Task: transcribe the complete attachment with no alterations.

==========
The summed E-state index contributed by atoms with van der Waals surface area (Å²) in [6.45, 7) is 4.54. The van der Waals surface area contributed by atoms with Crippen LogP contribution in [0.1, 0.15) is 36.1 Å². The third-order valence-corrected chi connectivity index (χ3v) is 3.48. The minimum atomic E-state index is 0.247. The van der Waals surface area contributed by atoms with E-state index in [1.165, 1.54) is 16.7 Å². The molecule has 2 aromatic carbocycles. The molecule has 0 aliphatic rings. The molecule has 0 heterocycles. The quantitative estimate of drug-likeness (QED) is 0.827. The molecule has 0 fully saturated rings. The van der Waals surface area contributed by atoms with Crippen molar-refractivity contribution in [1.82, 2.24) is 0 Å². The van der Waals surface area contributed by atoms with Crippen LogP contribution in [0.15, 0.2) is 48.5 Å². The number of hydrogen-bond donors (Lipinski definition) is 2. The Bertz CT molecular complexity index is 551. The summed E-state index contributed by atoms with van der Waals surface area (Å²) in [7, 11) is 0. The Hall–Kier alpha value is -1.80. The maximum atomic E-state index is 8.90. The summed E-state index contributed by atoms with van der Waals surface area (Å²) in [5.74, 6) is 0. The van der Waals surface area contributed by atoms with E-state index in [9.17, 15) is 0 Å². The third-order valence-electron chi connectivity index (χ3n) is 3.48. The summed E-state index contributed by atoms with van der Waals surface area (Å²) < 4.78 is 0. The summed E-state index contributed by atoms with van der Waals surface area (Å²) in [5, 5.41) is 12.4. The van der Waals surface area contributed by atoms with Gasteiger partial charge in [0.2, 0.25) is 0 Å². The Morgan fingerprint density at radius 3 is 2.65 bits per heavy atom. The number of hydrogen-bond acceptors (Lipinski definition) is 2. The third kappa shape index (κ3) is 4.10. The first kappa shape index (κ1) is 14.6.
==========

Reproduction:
The summed E-state index contributed by atoms with van der Waals surface area (Å²) in [6.45, 7) is 4.54. The van der Waals surface area contributed by atoms with Crippen LogP contribution in [0.1, 0.15) is 36.1 Å². The third-order valence-corrected chi connectivity index (χ3v) is 3.48. The minimum atomic E-state index is 0.247. The van der Waals surface area contributed by atoms with E-state index in [1.165, 1.54) is 16.7 Å². The molecule has 2 aromatic carbocycles. The molecule has 0 aliphatic rings. The molecule has 0 heterocycles. The quantitative estimate of drug-likeness (QED) is 0.827. The molecule has 0 fully saturated rings. The van der Waals surface area contributed by atoms with Crippen molar-refractivity contribution in [1.82, 2.24) is 0 Å². The van der Waals surface area contributed by atoms with Crippen LogP contribution in [0.15, 0.2) is 48.5 Å². The number of hydrogen-bond donors (Lipinski definition) is 2. The Bertz CT molecular complexity index is 551. The summed E-state index contributed by atoms with van der Waals surface area (Å²) in [7, 11) is 0. The Hall–Kier alpha value is -1.80. The maximum atomic E-state index is 8.90. The summed E-state index contributed by atoms with van der Waals surface area (Å²) in [5.74, 6) is 0. The van der Waals surface area contributed by atoms with E-state index in [9.17, 15) is 0 Å². The third-order valence-electron chi connectivity index (χ3n) is 3.48. The summed E-state index contributed by atoms with van der Waals surface area (Å²) < 4.78 is 0. The summed E-state index contributed by atoms with van der Waals surface area (Å²) in [5, 5.41) is 12.4. The van der Waals surface area contributed by atoms with Gasteiger partial charge in [0.2, 0.25) is 0 Å². The Morgan fingerprint density at radius 3 is 2.65 bits per heavy atom. The number of hydrogen-bond acceptors (Lipinski definition) is 2. The third kappa shape index (κ3) is 4.10. The first kappa shape index (κ1) is 14.6.